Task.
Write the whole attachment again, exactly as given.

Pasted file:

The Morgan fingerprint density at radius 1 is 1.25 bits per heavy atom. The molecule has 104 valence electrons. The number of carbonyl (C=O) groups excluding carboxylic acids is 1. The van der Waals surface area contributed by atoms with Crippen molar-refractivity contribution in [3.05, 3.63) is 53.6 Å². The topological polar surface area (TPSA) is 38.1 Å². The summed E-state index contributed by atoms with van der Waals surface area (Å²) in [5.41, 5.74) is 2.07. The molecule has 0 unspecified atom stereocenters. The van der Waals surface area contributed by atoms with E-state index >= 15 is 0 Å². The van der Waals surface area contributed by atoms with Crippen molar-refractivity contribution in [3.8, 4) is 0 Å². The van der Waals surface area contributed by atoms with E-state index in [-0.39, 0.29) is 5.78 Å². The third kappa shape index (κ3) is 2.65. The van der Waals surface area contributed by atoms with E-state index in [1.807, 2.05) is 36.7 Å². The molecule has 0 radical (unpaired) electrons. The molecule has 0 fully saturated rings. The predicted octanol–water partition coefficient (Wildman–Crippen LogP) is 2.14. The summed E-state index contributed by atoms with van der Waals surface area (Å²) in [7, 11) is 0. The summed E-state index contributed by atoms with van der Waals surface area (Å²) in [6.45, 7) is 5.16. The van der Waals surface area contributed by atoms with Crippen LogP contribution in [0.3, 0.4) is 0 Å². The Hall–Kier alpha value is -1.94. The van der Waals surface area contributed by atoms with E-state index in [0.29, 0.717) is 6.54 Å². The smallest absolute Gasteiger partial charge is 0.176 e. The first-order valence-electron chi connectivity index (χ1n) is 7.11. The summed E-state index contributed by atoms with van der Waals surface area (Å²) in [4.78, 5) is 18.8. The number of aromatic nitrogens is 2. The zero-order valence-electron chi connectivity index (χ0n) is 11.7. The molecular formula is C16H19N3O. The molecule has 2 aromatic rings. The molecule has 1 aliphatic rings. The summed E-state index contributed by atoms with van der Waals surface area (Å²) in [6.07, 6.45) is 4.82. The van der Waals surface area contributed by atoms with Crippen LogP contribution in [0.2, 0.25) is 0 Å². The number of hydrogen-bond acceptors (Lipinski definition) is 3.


The Morgan fingerprint density at radius 1 is 1.25 bits per heavy atom. The molecule has 104 valence electrons. The number of carbonyl (C=O) groups excluding carboxylic acids is 1. The van der Waals surface area contributed by atoms with Crippen molar-refractivity contribution in [3.05, 3.63) is 53.6 Å². The topological polar surface area (TPSA) is 38.1 Å². The summed E-state index contributed by atoms with van der Waals surface area (Å²) in [5.41, 5.74) is 2.07. The molecule has 0 unspecified atom stereocenters. The van der Waals surface area contributed by atoms with E-state index >= 15 is 0 Å². The van der Waals surface area contributed by atoms with Crippen molar-refractivity contribution in [3.8, 4) is 0 Å². The van der Waals surface area contributed by atoms with E-state index in [-0.39, 0.29) is 5.78 Å². The third kappa shape index (κ3) is 2.65. The van der Waals surface area contributed by atoms with E-state index in [1.807, 2.05) is 36.7 Å². The molecule has 0 radical (unpaired) electrons. The molecule has 0 fully saturated rings. The predicted octanol–water partition coefficient (Wildman–Crippen LogP) is 2.14. The summed E-state index contributed by atoms with van der Waals surface area (Å²) in [7, 11) is 0. The summed E-state index contributed by atoms with van der Waals surface area (Å²) in [6.45, 7) is 5.16. The van der Waals surface area contributed by atoms with Crippen LogP contribution in [0.3, 0.4) is 0 Å². The Hall–Kier alpha value is -1.94. The van der Waals surface area contributed by atoms with E-state index in [0.29, 0.717) is 6.54 Å². The smallest absolute Gasteiger partial charge is 0.176 e. The first-order valence-electron chi connectivity index (χ1n) is 7.11. The summed E-state index contributed by atoms with van der Waals surface area (Å²) in [4.78, 5) is 18.8. The number of aromatic nitrogens is 2. The zero-order valence-electron chi connectivity index (χ0n) is 11.7. The molecular formula is C16H19N3O. The molecule has 2 aromatic rings. The molecule has 1 aliphatic rings. The summed E-state index contributed by atoms with van der Waals surface area (Å²) in [6.07, 6.45) is 4.82. The van der Waals surface area contributed by atoms with Crippen LogP contribution in [0.2, 0.25) is 0 Å². The number of hydrogen-bond acceptors (Lipinski definition) is 3.